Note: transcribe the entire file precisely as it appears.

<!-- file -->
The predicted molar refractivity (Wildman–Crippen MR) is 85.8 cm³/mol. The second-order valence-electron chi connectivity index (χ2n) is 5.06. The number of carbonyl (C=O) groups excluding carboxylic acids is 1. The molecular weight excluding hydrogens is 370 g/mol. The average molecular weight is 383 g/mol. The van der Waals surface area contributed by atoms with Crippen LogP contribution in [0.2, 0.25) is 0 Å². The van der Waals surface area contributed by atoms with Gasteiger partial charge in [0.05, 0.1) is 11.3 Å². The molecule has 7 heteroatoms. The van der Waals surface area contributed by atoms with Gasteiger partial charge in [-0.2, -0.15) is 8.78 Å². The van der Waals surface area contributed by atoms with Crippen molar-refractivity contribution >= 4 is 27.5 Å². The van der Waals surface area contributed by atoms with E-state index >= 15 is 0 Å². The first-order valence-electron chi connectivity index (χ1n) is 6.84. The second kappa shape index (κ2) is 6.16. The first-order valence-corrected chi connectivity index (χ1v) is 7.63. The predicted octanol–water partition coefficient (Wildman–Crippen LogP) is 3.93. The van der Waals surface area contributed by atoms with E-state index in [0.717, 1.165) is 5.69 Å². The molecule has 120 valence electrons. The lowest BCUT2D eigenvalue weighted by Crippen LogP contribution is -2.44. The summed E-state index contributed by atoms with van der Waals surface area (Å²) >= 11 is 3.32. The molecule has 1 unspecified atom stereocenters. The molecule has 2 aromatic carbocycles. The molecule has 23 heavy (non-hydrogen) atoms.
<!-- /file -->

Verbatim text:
The predicted molar refractivity (Wildman–Crippen MR) is 85.8 cm³/mol. The second-order valence-electron chi connectivity index (χ2n) is 5.06. The number of carbonyl (C=O) groups excluding carboxylic acids is 1. The molecular weight excluding hydrogens is 370 g/mol. The average molecular weight is 383 g/mol. The van der Waals surface area contributed by atoms with Crippen LogP contribution in [0.2, 0.25) is 0 Å². The van der Waals surface area contributed by atoms with Gasteiger partial charge in [0.05, 0.1) is 11.3 Å². The molecule has 7 heteroatoms. The van der Waals surface area contributed by atoms with Gasteiger partial charge in [-0.2, -0.15) is 8.78 Å². The van der Waals surface area contributed by atoms with Crippen molar-refractivity contribution >= 4 is 27.5 Å². The van der Waals surface area contributed by atoms with E-state index >= 15 is 0 Å². The first-order valence-electron chi connectivity index (χ1n) is 6.84. The second kappa shape index (κ2) is 6.16. The first-order valence-corrected chi connectivity index (χ1v) is 7.63. The predicted octanol–water partition coefficient (Wildman–Crippen LogP) is 3.93. The van der Waals surface area contributed by atoms with E-state index in [0.717, 1.165) is 5.69 Å². The molecule has 120 valence electrons. The lowest BCUT2D eigenvalue weighted by Crippen LogP contribution is -2.44. The summed E-state index contributed by atoms with van der Waals surface area (Å²) >= 11 is 3.32. The molecule has 1 unspecified atom stereocenters. The molecule has 2 aromatic carbocycles. The molecule has 23 heavy (non-hydrogen) atoms.